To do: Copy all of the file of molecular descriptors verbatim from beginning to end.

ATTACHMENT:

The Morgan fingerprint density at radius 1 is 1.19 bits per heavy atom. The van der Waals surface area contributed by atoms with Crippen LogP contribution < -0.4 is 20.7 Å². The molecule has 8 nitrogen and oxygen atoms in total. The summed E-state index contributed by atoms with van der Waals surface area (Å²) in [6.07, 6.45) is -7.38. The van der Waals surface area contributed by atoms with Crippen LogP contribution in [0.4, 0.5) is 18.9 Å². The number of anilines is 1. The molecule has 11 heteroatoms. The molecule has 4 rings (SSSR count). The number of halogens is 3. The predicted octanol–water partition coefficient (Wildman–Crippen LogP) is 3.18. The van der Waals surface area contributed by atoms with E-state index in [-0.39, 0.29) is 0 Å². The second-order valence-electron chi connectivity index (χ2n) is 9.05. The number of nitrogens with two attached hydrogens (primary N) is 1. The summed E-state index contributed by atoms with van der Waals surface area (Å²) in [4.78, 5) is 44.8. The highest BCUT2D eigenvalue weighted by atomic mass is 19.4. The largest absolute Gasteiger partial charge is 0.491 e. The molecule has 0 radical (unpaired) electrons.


The Morgan fingerprint density at radius 1 is 1.19 bits per heavy atom. The van der Waals surface area contributed by atoms with Crippen LogP contribution < -0.4 is 20.7 Å². The molecule has 8 nitrogen and oxygen atoms in total. The summed E-state index contributed by atoms with van der Waals surface area (Å²) in [6.07, 6.45) is -7.38. The van der Waals surface area contributed by atoms with Crippen LogP contribution in [0.4, 0.5) is 18.9 Å². The number of anilines is 1. The molecule has 11 heteroatoms. The molecule has 4 rings (SSSR count). The number of halogens is 3. The predicted octanol–water partition coefficient (Wildman–Crippen LogP) is 3.18. The van der Waals surface area contributed by atoms with E-state index in [-0.39, 0.29) is 0 Å². The second-order valence-electron chi connectivity index (χ2n) is 9.05. The number of nitrogens with two attached hydrogens (primary N) is 1. The summed E-state index contributed by atoms with van der Waals surface area (Å²) in [4.78, 5) is 44.8. The highest BCUT2D eigenvalue weighted by atomic mass is 19.4. The largest absolute Gasteiger partial charge is 0.491 e. The molecule has 0 radical (unpaired) electrons.